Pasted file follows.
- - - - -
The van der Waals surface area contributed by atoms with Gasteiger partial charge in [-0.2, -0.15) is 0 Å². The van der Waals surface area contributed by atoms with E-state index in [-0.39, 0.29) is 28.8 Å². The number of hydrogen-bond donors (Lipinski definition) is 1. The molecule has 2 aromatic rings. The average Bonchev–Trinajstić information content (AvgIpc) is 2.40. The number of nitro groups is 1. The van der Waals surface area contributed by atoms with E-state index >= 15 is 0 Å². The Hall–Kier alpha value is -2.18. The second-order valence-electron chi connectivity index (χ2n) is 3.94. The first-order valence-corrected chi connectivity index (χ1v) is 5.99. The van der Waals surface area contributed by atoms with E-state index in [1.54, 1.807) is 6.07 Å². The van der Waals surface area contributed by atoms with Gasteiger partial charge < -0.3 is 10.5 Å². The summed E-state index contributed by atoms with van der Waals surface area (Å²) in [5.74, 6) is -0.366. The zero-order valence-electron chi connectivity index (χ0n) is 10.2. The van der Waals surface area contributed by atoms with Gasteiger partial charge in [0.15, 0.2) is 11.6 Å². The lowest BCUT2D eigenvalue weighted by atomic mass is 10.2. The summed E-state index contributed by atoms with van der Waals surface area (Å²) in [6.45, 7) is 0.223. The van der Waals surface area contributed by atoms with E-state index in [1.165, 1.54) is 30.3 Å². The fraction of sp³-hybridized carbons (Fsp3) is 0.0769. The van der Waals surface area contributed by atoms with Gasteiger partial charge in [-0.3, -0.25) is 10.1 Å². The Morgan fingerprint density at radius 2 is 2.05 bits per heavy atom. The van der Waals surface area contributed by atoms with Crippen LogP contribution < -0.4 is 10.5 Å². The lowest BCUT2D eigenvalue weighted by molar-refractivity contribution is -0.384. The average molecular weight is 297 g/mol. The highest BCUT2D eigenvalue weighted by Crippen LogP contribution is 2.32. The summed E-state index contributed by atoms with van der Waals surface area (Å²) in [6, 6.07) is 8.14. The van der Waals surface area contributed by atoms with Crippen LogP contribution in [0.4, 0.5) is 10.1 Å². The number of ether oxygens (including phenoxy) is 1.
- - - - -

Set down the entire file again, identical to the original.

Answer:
The van der Waals surface area contributed by atoms with Gasteiger partial charge in [-0.2, -0.15) is 0 Å². The van der Waals surface area contributed by atoms with E-state index in [-0.39, 0.29) is 28.8 Å². The number of hydrogen-bond donors (Lipinski definition) is 1. The molecule has 2 aromatic rings. The average Bonchev–Trinajstić information content (AvgIpc) is 2.40. The number of nitro groups is 1. The van der Waals surface area contributed by atoms with E-state index >= 15 is 0 Å². The Hall–Kier alpha value is -2.18. The second-order valence-electron chi connectivity index (χ2n) is 3.94. The first-order valence-corrected chi connectivity index (χ1v) is 5.99. The van der Waals surface area contributed by atoms with E-state index in [1.54, 1.807) is 6.07 Å². The van der Waals surface area contributed by atoms with Gasteiger partial charge < -0.3 is 10.5 Å². The summed E-state index contributed by atoms with van der Waals surface area (Å²) in [5.74, 6) is -0.366. The zero-order valence-electron chi connectivity index (χ0n) is 10.2. The van der Waals surface area contributed by atoms with Gasteiger partial charge in [0.15, 0.2) is 11.6 Å². The lowest BCUT2D eigenvalue weighted by atomic mass is 10.2. The summed E-state index contributed by atoms with van der Waals surface area (Å²) in [6.45, 7) is 0.223. The van der Waals surface area contributed by atoms with E-state index in [1.165, 1.54) is 30.3 Å². The fraction of sp³-hybridized carbons (Fsp3) is 0.0769. The van der Waals surface area contributed by atoms with Gasteiger partial charge in [-0.3, -0.25) is 10.1 Å². The Morgan fingerprint density at radius 2 is 2.05 bits per heavy atom. The van der Waals surface area contributed by atoms with Crippen LogP contribution < -0.4 is 10.5 Å². The lowest BCUT2D eigenvalue weighted by molar-refractivity contribution is -0.384. The average molecular weight is 297 g/mol. The highest BCUT2D eigenvalue weighted by Crippen LogP contribution is 2.32. The summed E-state index contributed by atoms with van der Waals surface area (Å²) in [6, 6.07) is 8.14. The van der Waals surface area contributed by atoms with Crippen LogP contribution in [0.4, 0.5) is 10.1 Å². The number of ether oxygens (including phenoxy) is 1.